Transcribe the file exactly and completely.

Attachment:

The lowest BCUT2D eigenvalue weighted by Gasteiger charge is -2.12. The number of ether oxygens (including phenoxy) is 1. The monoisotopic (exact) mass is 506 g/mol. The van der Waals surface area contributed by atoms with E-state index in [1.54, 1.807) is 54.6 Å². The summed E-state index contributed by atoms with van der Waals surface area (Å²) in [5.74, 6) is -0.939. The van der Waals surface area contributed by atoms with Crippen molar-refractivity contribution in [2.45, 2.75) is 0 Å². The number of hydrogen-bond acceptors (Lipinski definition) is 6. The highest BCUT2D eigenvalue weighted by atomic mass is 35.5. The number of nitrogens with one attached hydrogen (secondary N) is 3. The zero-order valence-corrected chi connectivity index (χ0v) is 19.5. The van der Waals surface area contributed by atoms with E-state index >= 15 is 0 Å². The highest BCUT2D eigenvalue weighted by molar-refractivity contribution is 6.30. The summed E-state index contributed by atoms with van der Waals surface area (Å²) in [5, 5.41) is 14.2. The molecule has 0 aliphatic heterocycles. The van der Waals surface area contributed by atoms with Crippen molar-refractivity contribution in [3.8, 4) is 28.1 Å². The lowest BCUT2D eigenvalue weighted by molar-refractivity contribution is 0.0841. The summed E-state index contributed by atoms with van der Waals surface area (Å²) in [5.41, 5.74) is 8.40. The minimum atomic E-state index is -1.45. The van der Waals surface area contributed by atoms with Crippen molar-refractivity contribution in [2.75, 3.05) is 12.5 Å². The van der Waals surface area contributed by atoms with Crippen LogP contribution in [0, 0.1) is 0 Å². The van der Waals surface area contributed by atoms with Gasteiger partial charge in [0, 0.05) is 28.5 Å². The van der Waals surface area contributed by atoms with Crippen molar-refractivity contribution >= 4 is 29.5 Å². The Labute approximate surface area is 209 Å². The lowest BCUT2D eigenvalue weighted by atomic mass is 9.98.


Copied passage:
The lowest BCUT2D eigenvalue weighted by Gasteiger charge is -2.12. The number of ether oxygens (including phenoxy) is 1. The monoisotopic (exact) mass is 506 g/mol. The van der Waals surface area contributed by atoms with E-state index in [1.54, 1.807) is 54.6 Å². The summed E-state index contributed by atoms with van der Waals surface area (Å²) in [5.74, 6) is -0.939. The van der Waals surface area contributed by atoms with Crippen molar-refractivity contribution in [2.45, 2.75) is 0 Å². The number of hydrogen-bond acceptors (Lipinski definition) is 6. The highest BCUT2D eigenvalue weighted by atomic mass is 35.5. The number of nitrogens with one attached hydrogen (secondary N) is 3. The zero-order valence-corrected chi connectivity index (χ0v) is 19.5. The van der Waals surface area contributed by atoms with E-state index >= 15 is 0 Å². The highest BCUT2D eigenvalue weighted by molar-refractivity contribution is 6.30. The summed E-state index contributed by atoms with van der Waals surface area (Å²) in [5, 5.41) is 14.2. The molecule has 0 aliphatic heterocycles. The van der Waals surface area contributed by atoms with Crippen molar-refractivity contribution in [3.8, 4) is 28.1 Å². The lowest BCUT2D eigenvalue weighted by molar-refractivity contribution is 0.0841. The summed E-state index contributed by atoms with van der Waals surface area (Å²) in [5.41, 5.74) is 8.40. The minimum atomic E-state index is -1.45. The van der Waals surface area contributed by atoms with Crippen molar-refractivity contribution in [2.75, 3.05) is 12.5 Å². The van der Waals surface area contributed by atoms with Crippen LogP contribution in [0, 0.1) is 0 Å². The van der Waals surface area contributed by atoms with Gasteiger partial charge in [0, 0.05) is 28.5 Å². The van der Waals surface area contributed by atoms with Crippen molar-refractivity contribution >= 4 is 29.5 Å². The Labute approximate surface area is 209 Å². The lowest BCUT2D eigenvalue weighted by atomic mass is 9.98.